One only needs to compare the 50 Lux to the contemporary rendering of the Leica APO 50mm f/2 Summicron-M ASPH, which is a wonder of optical design. At high resolution (adapted on the Sony A7R), the APO 50 clearly resolves details with more definition than the 50 Lux (or the ten year old design of the 50 Noct, or the almost forty year old design of the 50 Cron). Knowing that, doesn't it makes the 50 Lux seem somewhat lacking by comparison?

Besides, at fourteen years into its production run, the 50 Lux is a prime candidate for an update. Leica has already refreshed the Leica 28mm f/2.8 Elmarit-M ASPH, the Leica 28mm f/2 Summicron-M ASPH, and the Leica 35mm f/2 Summicron-M ASPH. And if you look at the APO 50 in the same way, it's essentially an update of the 50 Cron. So from that perspective, wouldn't it make sense to wait for Leica to announce an update for the 50 Lux, just around the corner?

A quick turn around shot. I'm guessing this shot was taken at higher aperture. As you can see, the 50 Lux isn't exactly nimble in catching sponteneity.

Zone focus tracking up some steps.

Lydia stopping for a pose. Not zone focused.

Resting on the railing, with the ambient light beginning to dim.

Climbing and stretching on the railing - probably at maximum aperture.

Now hanging off the railing.

Having said that, the 50 Lux is still a very good lens. Personally, I find it renders beautifully on film (which unfortunately, I don't have any example on this post). But then again, so is the rendering of the previous pre-aspherical version of the 50 Lux. But from the perspective of getting the proverbial "bang for the buck" on the Leica M10 or on any compatible digital sensor, the current version 50 Lux will likely fall short of reaching that objective.

Because of that, I find the prospect of buying a new 50 Lux much too risky, given the probability of an update in the foreseeable future. Essentially, getting a new current version 50 Lux means paying a premium for a less contemporary lens design - that cannot resolve details with as much definition as any expected hypothetical redesign. Because of that, my opinion towards getting the 50 Lux is usually somewhat restrained - at least for a new one.

However, getting a second hand current version 50 Lux is another story. From what I can see on the secondary market, a good condition pre-owned 50 Lux appears to be selling at a 35-40% discount from a new example. Of course, that discount would likely increase after any rumored update is confirmed. But, the spread in discount won't cut as much as getting a new one. That said, it would only make sense to go down that route if one needs a good all-around 50mm compromise.

Trying on some trinket at the street fair.

Opening up a fan.

With the light dimming and Lydia at considerable distance from the focal plane, getting focus was somewhat challenging.

Zone focus tracking (I'm guessing wider open) with me walking backwards.

Now tracking stopped down with some fill flash.

Noticeable flare under a street lamp.

Last, you may have noticed that this is not a review of the 50 Lux. In my opinion, another review of the 50 Lux would not make sense. Over the last fourteen years, I'm sure there must have been many good reviews conducted for this lens. What more is there for me to add, except for this piece of consumer advice. The 50 Lux is a lens with a fourteen year old lens design priced like a lens with a contemporary lens design.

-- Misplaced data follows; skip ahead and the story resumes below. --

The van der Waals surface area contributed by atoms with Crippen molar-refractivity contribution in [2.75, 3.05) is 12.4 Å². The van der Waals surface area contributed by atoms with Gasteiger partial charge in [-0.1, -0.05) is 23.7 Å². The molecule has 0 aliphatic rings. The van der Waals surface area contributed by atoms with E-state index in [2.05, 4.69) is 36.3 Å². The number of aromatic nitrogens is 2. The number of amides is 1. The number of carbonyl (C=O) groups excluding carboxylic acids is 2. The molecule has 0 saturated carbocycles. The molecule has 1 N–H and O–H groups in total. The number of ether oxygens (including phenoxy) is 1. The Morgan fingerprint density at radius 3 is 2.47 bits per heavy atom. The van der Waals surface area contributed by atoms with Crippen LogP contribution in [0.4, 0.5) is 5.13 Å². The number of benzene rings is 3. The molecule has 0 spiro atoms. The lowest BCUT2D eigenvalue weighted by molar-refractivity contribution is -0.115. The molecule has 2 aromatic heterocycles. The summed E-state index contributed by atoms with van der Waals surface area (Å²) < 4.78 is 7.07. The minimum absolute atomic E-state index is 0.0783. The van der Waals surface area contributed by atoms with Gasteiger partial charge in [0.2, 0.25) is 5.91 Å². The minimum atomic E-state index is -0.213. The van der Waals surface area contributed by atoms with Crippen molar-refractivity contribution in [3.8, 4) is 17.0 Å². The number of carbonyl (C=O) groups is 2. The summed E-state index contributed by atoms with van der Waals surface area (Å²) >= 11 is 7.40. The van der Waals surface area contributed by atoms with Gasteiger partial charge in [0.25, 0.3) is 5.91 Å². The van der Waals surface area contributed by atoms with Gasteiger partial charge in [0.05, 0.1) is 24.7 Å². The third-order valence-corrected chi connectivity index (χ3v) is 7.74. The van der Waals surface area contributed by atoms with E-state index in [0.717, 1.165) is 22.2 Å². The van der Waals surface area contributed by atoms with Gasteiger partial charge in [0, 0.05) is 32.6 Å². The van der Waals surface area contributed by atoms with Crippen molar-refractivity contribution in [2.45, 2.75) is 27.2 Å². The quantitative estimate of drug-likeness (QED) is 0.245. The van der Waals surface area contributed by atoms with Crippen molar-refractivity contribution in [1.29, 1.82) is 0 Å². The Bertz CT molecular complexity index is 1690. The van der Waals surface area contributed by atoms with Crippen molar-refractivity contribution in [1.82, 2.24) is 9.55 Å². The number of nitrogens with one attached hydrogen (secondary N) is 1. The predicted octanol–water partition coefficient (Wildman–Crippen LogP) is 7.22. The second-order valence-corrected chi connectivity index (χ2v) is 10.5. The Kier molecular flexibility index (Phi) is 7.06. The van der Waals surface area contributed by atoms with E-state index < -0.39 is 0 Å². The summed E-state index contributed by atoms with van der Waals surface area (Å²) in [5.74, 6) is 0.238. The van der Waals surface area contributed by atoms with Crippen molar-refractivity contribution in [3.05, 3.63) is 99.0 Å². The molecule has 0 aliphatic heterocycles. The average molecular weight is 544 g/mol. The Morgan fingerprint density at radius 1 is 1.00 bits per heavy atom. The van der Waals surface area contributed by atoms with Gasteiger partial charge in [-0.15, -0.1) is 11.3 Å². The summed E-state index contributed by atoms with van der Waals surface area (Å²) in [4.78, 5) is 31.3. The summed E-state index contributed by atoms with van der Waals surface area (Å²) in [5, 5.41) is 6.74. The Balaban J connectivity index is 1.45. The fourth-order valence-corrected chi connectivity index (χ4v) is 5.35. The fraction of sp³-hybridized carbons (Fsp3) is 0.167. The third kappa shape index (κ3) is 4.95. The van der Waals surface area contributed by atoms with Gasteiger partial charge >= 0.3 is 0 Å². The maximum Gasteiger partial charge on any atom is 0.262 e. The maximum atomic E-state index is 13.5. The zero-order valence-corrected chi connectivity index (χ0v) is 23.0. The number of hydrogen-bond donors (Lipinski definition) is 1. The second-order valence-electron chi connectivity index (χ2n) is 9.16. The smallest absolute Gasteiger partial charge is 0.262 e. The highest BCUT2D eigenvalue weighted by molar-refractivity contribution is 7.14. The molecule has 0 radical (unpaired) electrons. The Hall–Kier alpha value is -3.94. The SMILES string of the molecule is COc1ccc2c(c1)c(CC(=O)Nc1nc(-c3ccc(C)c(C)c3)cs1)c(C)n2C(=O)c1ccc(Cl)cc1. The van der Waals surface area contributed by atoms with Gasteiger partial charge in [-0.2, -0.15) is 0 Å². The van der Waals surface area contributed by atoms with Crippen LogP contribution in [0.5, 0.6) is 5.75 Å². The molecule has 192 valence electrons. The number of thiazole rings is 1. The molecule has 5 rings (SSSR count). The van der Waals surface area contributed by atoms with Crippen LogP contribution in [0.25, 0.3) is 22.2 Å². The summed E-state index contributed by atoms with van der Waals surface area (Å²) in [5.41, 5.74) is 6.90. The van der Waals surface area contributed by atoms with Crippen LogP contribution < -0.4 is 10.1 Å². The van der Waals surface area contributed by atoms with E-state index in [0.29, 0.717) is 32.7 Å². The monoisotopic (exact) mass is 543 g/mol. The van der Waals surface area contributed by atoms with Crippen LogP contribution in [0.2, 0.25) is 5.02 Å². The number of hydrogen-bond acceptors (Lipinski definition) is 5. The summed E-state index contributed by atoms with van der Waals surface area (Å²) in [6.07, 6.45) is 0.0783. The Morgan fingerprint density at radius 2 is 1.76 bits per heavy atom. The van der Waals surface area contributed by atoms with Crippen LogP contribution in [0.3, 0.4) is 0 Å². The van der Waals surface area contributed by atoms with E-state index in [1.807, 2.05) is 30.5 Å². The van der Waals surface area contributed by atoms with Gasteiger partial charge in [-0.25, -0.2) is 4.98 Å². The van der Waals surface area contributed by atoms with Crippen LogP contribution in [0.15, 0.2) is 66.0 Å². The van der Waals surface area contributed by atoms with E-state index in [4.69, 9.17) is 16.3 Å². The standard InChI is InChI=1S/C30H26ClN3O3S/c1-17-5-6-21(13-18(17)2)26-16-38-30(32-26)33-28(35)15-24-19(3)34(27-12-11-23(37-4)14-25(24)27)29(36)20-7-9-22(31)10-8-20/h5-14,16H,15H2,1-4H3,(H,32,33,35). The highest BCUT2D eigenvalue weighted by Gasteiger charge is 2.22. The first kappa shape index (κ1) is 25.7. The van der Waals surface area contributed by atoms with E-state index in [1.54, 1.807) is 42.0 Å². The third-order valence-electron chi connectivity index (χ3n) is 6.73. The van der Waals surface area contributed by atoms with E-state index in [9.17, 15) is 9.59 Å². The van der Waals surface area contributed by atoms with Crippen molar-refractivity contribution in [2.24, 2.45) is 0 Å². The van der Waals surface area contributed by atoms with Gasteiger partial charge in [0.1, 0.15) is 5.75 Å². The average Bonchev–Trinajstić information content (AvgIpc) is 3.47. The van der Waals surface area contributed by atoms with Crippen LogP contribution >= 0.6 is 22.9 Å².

That being said, it should be noted I'm not advocating if one should or shouldn't get the 50 Lux. In the end, I don't know enough about any one person's actual need or circumstance. So, it would be unrealistic for me to insist I know enough to firmly endorse or reject this lens. Frankly, all I can offer anyone in the discussion of getting the 50 Lux is an expanded view of what to consider, in order to make a more informed decision.

Still, the 50 Lux isn't for me. But, what's right for me might not be right for everyone else. Even so, I believe most aspiring Leica enthusiasts will probably have similar expectations for their initial lens purchase, and will likely be concerned by what I've pointed out. It's just bad luck the sweet spot occupied by the 50 Lux, in offering a good compromise in size and speed for the popular 50mm focal length, just happens to be a fourteen year old design that’s not intended for a full-frame digital sensor.

Night has come. Time to appreciate bokeh under the bright lights of the big city.

Background isolation begins to gain some definition when focusing distance begins to increase.

Lydia at the fruit stall.

Lydia hamming around with a vine of cherry tomatoes.

Now with just a cherry. I don't know if you noticed, but the vender in the background found her very amusing.

Last shot. Gratuitous nighttime bokeh.

Just remember, you've been warned if you want bang for the buck. Still, in no way does the concerns I’ve mentioned invalidate the 50 Lux. It just means a better lens might be just around the corner, and that it might be worthwhile just to wait a little longer. That said, there’s no guarantee my predictions are correct. For all I know, Leica might not update the 50 Lux for many more years. But from a business perspective, I wouldn't bet on that.

FYI - Next post will be on the 21mm f/4 Super Angulon. And weather permitting, the following post after that will be on the 15mm f/8 Hologon.

Exposure and color balance of some photos have been tweaked slightly in Lightroom, for the sake of consistency in presentation. Only the title image have been cropped and optimized in Lightroom - albeit with great restraint

Please note that Lydia has joined us as a contributor to this blog.